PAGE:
I haven’t always got on with Serge. I’ve yet to review several of his scents so I won’t give too much away here. However I will say that I am still indignant about Ambre Sultan, and non plussed with both Louve and Chergui, more of which anon.
However, with Cuir Mauresque (Moorish Leather) I have discovered one of those wonderful perfumes that changes the longer you wear it. From one phase to another, Cuir Mauresque kept my interest and was full of surprises. Christopher Sheldrake, I forgive you for hooligan juice Ambre Sultan. You have more than made it up to me.
When I first tried this amber fragrance (I mean the colour not the scent), it was immediately evocative of the smoke from joss sticks: both Incense and Smoky notes at the same time. The Leather is in the background immediately, although it doesn’t take over. There is Spice too: Cinnamon and Clove take a back seat, but are still in the picture. What stops this smelling too Christmas Cake is the lack of sugar. There are no sugary Vanilla notes, so what you have is an aromatic blend, rather than spiced cake or a gourmand.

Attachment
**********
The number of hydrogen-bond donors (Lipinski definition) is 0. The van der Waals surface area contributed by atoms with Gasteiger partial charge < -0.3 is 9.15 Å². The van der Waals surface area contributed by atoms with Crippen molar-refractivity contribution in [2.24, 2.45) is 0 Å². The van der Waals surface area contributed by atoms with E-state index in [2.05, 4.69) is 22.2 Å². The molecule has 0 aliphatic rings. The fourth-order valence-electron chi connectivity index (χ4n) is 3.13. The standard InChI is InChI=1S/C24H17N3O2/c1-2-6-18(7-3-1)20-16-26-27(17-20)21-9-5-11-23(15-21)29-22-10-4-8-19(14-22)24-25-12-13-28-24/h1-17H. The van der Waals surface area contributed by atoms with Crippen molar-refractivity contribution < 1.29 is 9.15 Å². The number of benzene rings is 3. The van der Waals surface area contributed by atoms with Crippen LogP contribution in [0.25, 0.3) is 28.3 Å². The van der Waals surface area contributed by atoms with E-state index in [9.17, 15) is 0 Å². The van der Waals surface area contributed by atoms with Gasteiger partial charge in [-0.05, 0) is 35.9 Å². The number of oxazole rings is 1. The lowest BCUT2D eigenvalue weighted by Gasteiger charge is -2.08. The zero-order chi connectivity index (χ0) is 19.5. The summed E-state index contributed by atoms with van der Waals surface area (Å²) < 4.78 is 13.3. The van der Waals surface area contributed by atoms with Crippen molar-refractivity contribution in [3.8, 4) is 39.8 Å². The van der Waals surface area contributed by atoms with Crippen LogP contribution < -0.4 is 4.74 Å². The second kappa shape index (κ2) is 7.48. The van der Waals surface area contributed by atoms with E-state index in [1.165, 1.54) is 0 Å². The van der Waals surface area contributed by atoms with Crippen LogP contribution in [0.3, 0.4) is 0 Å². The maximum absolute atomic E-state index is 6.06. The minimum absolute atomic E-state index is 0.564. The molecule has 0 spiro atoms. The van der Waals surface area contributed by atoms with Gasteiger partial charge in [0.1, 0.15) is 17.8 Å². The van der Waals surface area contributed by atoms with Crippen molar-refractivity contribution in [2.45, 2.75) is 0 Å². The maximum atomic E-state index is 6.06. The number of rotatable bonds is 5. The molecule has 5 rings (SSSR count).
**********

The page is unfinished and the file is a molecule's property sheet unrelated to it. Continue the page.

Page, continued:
What intrigued me about this is that about half an hour after spraying, it seems to turn into an early Twentieth Century vintage blend, say a Caron Tabac Blond, or even a staler Mitsouko. There was that dusty approach that complements “le Smoking”. But it’s OK if you don’t like that, because after that phase it turns into the dried Rose Petals of a pot pourri, sort of papery and peppery but still with a ghost of dreamy Incense.
Finally it drifts away, leaving a faint trace of powdery Musk and Oud, and yes even a rather suggestive tease of Civet. There is a definite hint of unwashed body at the end. I like a fragrance that tells a story. I like a fragrance that grows and blooms and changes and gradually slinks off in a puff of smoke, job done. This is complex and interesting. It’s also around £80.00 for 50ml, so I have to think very hard before saving up for a whole bottle.
Cuir Mauresque is like an ugly man with beautiful eyes, although I’m leaving the room, I can’t stop myself from looking back.